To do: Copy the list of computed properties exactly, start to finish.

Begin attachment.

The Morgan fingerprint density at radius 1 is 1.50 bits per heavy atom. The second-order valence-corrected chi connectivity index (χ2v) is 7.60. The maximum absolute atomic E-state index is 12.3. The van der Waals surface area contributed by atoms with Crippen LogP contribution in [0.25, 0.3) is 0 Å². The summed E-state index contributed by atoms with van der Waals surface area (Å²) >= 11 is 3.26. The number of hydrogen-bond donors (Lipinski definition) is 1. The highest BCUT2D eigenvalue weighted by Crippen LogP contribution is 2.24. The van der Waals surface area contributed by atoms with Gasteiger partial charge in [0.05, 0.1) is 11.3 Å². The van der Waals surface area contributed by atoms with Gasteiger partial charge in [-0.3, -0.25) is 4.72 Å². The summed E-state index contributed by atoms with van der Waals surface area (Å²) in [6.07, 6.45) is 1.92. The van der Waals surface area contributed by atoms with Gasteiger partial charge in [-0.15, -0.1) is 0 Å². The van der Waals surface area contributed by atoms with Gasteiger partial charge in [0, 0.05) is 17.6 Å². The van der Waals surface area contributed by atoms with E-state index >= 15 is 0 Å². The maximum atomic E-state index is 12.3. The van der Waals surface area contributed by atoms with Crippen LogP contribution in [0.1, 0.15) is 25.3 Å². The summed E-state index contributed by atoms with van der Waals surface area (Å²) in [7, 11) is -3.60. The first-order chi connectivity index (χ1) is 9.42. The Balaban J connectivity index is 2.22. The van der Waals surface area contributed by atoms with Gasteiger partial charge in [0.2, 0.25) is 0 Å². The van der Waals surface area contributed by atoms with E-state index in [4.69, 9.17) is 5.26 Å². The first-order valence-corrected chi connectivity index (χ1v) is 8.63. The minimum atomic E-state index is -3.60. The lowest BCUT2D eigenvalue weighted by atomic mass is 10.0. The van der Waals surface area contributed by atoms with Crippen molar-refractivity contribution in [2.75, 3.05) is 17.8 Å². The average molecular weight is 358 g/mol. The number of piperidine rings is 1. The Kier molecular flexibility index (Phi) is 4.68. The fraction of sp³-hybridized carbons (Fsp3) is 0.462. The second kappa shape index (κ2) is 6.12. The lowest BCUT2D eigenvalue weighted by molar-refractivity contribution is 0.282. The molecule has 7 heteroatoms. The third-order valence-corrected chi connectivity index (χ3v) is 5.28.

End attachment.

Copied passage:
The Morgan fingerprint density at radius 1 is 1.50 bits per heavy atom. The second-order valence-corrected chi connectivity index (χ2v) is 7.60. The maximum absolute atomic E-state index is 12.3. The van der Waals surface area contributed by atoms with Crippen LogP contribution in [0.25, 0.3) is 0 Å². The summed E-state index contributed by atoms with van der Waals surface area (Å²) >= 11 is 3.26. The number of hydrogen-bond donors (Lipinski definition) is 1. The highest BCUT2D eigenvalue weighted by Crippen LogP contribution is 2.24. The van der Waals surface area contributed by atoms with Gasteiger partial charge in [0.05, 0.1) is 11.3 Å². The van der Waals surface area contributed by atoms with Gasteiger partial charge in [-0.3, -0.25) is 4.72 Å². The summed E-state index contributed by atoms with van der Waals surface area (Å²) in [6.07, 6.45) is 1.92. The van der Waals surface area contributed by atoms with Gasteiger partial charge in [-0.15, -0.1) is 0 Å². The van der Waals surface area contributed by atoms with Gasteiger partial charge in [0, 0.05) is 17.6 Å². The van der Waals surface area contributed by atoms with E-state index >= 15 is 0 Å². The maximum atomic E-state index is 12.3. The van der Waals surface area contributed by atoms with Crippen LogP contribution in [0.1, 0.15) is 25.3 Å². The summed E-state index contributed by atoms with van der Waals surface area (Å²) in [7, 11) is -3.60. The first-order chi connectivity index (χ1) is 9.42. The Balaban J connectivity index is 2.22. The van der Waals surface area contributed by atoms with Gasteiger partial charge in [0.2, 0.25) is 0 Å². The van der Waals surface area contributed by atoms with E-state index in [4.69, 9.17) is 5.26 Å². The first-order valence-corrected chi connectivity index (χ1v) is 8.63. The minimum atomic E-state index is -3.60. The lowest BCUT2D eigenvalue weighted by atomic mass is 10.0. The van der Waals surface area contributed by atoms with Crippen molar-refractivity contribution in [2.75, 3.05) is 17.8 Å². The average molecular weight is 358 g/mol. The number of piperidine rings is 1. The Kier molecular flexibility index (Phi) is 4.68. The fraction of sp³-hybridized carbons (Fsp3) is 0.462. The second kappa shape index (κ2) is 6.12. The lowest BCUT2D eigenvalue weighted by molar-refractivity contribution is 0.282. The molecule has 7 heteroatoms. The third-order valence-corrected chi connectivity index (χ3v) is 5.28.